URA detected 800 occupancy cap infringements since 2017

Victor Kang3 Sep 2019

Meanwhile, the Ministry of National Development also revealed that the URA has investigated an average of around 600 suspected cases of illegal short-term accommodation per year in the last five years.

With the tightening of the occupancy cap for private homes from eight to six persons in 2017, the Urban Redevelopment Authority (URA) has detected and enforced against about 800 such infringements since then.

In a written reply to Parliament on Monday (2 September), the Ministry of National Development said penalties for such infringements are calibrated based on the severity of the offence.

URA, for instance, may issue a composition fine for marginal breaches and stiffer penalties via prosecution for more serious cases.

“Any person found guilty can be fined up to $200,000 or face imprisonment of up to 12 months,” it said.

In the event property agents were involved in the offence, URA and the Council for Estate Agents (CEA) will take action, which could lead to the agent being barred for a period of time. The Ministry of Manpower will also take enforcement action against errant foreign workers and employers involved in such offences.

Meanwhile, the ministry revealed that the URA has investigated an average of around 600 suspected cases of illegal short-term accommodation per year in the last five years.

In fact, 14 individuals have been issued composition fines, while 10 recalcitrant offenders were charged in court.

It noted that the offenders include both the tenants and property owners, and come from a wide range of age groups, most of which are Singaporeans.

“URA has found that while some offenders are responsible for a large number of STA listings, they typically do not own those properties, but instead rent from the owners and then sublet them illegally to short-term occupants,” said MND.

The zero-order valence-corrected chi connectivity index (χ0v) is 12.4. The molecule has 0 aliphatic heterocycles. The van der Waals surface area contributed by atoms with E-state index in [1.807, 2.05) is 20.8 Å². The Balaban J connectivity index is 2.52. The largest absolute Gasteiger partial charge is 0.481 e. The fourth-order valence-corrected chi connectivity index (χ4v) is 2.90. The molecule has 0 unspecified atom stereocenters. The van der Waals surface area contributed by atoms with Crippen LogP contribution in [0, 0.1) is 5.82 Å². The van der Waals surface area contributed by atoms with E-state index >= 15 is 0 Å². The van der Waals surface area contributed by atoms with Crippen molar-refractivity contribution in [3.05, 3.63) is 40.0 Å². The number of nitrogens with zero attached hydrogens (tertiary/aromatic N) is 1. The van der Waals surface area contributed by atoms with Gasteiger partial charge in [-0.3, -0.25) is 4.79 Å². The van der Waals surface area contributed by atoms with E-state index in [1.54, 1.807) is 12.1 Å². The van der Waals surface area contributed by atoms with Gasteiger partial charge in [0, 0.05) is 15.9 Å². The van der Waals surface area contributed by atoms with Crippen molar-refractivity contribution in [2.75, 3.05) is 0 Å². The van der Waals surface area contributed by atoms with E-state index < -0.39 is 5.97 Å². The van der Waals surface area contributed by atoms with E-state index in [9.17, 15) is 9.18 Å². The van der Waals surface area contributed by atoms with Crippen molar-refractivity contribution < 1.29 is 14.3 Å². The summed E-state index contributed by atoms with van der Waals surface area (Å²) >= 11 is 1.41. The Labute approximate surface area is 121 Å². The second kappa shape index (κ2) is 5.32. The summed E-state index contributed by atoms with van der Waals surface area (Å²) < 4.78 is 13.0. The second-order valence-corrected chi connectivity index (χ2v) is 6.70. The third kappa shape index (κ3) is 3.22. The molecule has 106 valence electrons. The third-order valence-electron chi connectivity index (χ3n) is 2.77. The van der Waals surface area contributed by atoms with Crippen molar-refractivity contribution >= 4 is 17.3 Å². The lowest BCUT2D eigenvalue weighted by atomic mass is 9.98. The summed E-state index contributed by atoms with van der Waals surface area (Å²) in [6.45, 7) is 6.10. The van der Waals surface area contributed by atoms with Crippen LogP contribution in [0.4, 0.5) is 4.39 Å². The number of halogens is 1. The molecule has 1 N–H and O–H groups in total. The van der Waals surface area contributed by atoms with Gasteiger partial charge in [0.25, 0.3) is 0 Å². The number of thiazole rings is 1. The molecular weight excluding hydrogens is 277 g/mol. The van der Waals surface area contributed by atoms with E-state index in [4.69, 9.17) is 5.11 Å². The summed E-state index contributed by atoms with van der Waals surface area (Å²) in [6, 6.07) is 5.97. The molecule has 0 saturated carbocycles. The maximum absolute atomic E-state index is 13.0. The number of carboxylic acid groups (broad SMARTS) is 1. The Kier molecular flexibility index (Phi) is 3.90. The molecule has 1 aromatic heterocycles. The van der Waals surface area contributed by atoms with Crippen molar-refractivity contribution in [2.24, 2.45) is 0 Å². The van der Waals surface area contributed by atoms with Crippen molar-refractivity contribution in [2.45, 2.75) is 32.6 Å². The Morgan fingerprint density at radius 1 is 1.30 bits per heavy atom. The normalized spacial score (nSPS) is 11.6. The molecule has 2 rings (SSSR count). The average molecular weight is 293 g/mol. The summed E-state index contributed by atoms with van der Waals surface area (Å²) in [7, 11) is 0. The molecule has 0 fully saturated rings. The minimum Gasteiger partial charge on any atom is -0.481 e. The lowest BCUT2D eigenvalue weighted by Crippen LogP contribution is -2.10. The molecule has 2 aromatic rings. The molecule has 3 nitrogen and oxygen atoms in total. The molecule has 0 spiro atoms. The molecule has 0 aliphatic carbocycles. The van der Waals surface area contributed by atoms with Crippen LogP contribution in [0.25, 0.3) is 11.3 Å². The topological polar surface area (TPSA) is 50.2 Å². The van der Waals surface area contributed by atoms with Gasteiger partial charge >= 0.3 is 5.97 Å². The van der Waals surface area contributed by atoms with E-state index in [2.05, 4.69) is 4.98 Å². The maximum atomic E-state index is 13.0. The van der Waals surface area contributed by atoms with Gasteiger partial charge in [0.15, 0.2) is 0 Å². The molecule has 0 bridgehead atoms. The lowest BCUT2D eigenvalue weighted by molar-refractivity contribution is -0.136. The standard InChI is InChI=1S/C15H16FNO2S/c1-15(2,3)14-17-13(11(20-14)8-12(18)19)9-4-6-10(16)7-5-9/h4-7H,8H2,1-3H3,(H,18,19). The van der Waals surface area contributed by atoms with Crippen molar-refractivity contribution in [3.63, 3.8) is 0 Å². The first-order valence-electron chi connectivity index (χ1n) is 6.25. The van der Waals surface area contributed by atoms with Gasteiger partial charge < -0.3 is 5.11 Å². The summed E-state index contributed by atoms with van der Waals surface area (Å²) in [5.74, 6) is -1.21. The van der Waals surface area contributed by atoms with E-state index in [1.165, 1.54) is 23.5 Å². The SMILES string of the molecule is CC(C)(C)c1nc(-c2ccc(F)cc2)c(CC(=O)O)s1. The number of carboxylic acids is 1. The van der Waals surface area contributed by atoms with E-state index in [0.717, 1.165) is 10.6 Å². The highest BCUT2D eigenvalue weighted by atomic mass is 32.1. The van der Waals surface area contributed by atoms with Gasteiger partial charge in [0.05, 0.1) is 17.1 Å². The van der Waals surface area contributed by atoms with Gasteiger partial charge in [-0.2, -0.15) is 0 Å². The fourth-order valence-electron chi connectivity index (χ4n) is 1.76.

“For such cases, property owners will also be held liable for the infringements occurring in their properties, even if the offending use was carried out by the tenant.”

A composition fine of up to $5,000 will be issued to those renting out homes on a casual basis and caught for the first time.

“For recalcitrant offenders and those who undertake STA operations on a commercial basis, URA will prosecute them in court and seek significantly higher penalties.”

Of the 10 recalcitrant offenders, four have been fined between $13,000 and $70,000, while the other six face over 80 charges, and their cases are currently before the court.

In another written reply, the ministry noted that both local and foreign developers were bidding more aggressively for land between the second half of 2017 and the first half of 2018, on the back of improved market sentiments.

It underscored that such bidding behaviour was not limited to Chinese developers only, who made up less than 10 percent of the private residential sites sold through en bloc sales and the Government Land Sales programme during such period.

In fact, the winning bids by Chinese developers were comparable to those of other developers, while the construction quality of their projects was comparable to that of the national average.

“The government will continue to monitor trends in the property market, and adjust our policies as necessary, to provide good quality homes, and maintain a stable and sustainable property market.”

Victor Kang, Digital Content Specialist at PropertyGuru, edited this story. To contact him about this or other stories, email victorkang@propertyguru.com.sg


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